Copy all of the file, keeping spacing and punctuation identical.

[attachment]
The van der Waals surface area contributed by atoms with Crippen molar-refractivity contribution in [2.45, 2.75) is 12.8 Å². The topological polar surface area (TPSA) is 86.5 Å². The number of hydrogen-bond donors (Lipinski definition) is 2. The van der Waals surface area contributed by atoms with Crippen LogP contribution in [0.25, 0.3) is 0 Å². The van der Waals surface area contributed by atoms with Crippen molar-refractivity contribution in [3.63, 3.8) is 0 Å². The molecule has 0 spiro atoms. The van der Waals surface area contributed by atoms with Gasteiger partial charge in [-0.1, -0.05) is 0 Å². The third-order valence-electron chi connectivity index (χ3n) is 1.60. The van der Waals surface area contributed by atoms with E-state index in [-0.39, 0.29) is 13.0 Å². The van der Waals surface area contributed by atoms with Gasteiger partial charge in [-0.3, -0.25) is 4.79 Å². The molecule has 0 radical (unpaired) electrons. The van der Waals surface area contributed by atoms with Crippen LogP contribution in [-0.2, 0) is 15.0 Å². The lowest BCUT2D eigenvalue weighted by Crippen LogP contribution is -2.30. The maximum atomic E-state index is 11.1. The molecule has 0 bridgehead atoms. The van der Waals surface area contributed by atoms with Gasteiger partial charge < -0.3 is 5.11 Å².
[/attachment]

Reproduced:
The van der Waals surface area contributed by atoms with Crippen molar-refractivity contribution in [2.45, 2.75) is 12.8 Å². The topological polar surface area (TPSA) is 86.5 Å². The number of hydrogen-bond donors (Lipinski definition) is 2. The van der Waals surface area contributed by atoms with Crippen LogP contribution in [0.25, 0.3) is 0 Å². The van der Waals surface area contributed by atoms with Crippen molar-refractivity contribution in [3.63, 3.8) is 0 Å². The molecule has 0 spiro atoms. The van der Waals surface area contributed by atoms with Gasteiger partial charge in [-0.1, -0.05) is 0 Å². The third-order valence-electron chi connectivity index (χ3n) is 1.60. The van der Waals surface area contributed by atoms with E-state index in [-0.39, 0.29) is 13.0 Å². The van der Waals surface area contributed by atoms with Gasteiger partial charge in [-0.3, -0.25) is 4.79 Å². The molecule has 0 radical (unpaired) electrons. The van der Waals surface area contributed by atoms with Crippen LogP contribution in [-0.2, 0) is 15.0 Å². The lowest BCUT2D eigenvalue weighted by Crippen LogP contribution is -2.30. The maximum atomic E-state index is 11.1. The molecule has 0 bridgehead atoms. The van der Waals surface area contributed by atoms with Gasteiger partial charge < -0.3 is 5.11 Å².